A friend sent me a link to a video of Amalia Rodrigues who was probably the most famous Fado singer that ever lived, singing a song called Solidao which was recorded in 1969, so whilst the video quality is pretty awful, the sound is sublime.
I have no words for the quality of fado…. And I have never worked out why a whole nation should identify itself with these extremely depressing songs from the working class sections of Lisbon. However that may be, the heartfelt songs that Amalia sings never fail to move me deeply, even though I only understand about 6 words in Portuguese.
On another level, this Portuguese song (Grândola Vila Morena – sorry, no idea what it means) was broadcast as the signal for start of the 1975 revolution. The army staged a coup and introduced democracy. It still has tremendous potency in Portugal even now. Joan Baez opened her concert in Portugal with it and brought the house down.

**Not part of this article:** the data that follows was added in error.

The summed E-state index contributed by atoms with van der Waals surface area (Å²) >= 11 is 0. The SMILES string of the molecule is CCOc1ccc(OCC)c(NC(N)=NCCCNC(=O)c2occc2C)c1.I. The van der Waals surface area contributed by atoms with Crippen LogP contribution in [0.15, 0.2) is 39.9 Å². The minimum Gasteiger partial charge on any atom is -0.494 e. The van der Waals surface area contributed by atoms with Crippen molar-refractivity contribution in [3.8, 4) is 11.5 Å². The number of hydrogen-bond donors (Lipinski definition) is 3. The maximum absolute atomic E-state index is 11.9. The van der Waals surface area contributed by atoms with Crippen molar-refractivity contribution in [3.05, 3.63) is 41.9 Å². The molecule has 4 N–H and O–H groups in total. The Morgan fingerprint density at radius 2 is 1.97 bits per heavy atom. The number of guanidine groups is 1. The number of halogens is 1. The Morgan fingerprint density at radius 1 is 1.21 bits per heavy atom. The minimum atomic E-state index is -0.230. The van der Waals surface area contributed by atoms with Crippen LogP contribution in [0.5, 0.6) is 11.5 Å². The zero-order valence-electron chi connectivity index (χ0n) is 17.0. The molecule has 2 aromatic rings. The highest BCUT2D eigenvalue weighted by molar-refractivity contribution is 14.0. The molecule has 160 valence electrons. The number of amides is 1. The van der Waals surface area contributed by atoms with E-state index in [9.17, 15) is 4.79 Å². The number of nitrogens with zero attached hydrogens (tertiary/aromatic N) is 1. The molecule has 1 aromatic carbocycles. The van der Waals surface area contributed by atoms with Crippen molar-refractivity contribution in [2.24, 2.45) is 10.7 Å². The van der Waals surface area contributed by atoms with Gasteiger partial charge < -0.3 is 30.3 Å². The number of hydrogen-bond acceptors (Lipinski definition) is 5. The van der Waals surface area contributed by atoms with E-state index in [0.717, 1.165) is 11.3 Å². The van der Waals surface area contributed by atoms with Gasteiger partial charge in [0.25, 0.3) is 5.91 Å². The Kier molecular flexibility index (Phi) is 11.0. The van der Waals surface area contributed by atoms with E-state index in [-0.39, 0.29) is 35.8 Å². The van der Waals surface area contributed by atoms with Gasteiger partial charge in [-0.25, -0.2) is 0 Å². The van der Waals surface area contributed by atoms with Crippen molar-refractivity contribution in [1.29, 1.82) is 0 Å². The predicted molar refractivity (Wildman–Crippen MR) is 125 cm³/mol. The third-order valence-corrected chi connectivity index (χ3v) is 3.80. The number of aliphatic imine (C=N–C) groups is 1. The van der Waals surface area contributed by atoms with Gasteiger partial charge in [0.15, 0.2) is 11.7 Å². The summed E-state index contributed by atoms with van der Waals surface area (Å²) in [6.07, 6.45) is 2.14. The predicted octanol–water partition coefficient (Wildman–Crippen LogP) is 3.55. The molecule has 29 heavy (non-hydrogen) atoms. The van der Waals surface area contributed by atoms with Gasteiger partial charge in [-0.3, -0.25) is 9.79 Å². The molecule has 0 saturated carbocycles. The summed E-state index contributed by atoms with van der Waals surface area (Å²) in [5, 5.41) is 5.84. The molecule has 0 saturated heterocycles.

However, Fado is and always will be a sort of urban folk music, rooted in the working class sections of Lisbon, where you can still find cafes where people simply get up if moved to, and improvise songs…. as in the following videos.
Or as here….
Of course as with every sort of music, there are loads of variants to Fado, such as the version sung by Cesária Évora from Cape Verde (see my earlier post about her – click here).
Also it has grown up, as it were, and been interpreted by contemporary young singers, producing singers such as Cristina Branco… Essentially the same sort of sound, but with a twist..
Or in another direction, we have groups such as Madredeus, who bring a very different element to their version of Fado….
Here we have them in a haunting song called Ainda.
Or more famously (outside Portugal) they were featured both as musicians and as actors in the film by Wim Wenders called Lisbon Story. Here we have the beautiful clear voice of Teresa Salgueiro both as an actress and a singer…..
So, a musical form with many variants.. all equally soul searching and beautiful in my view….
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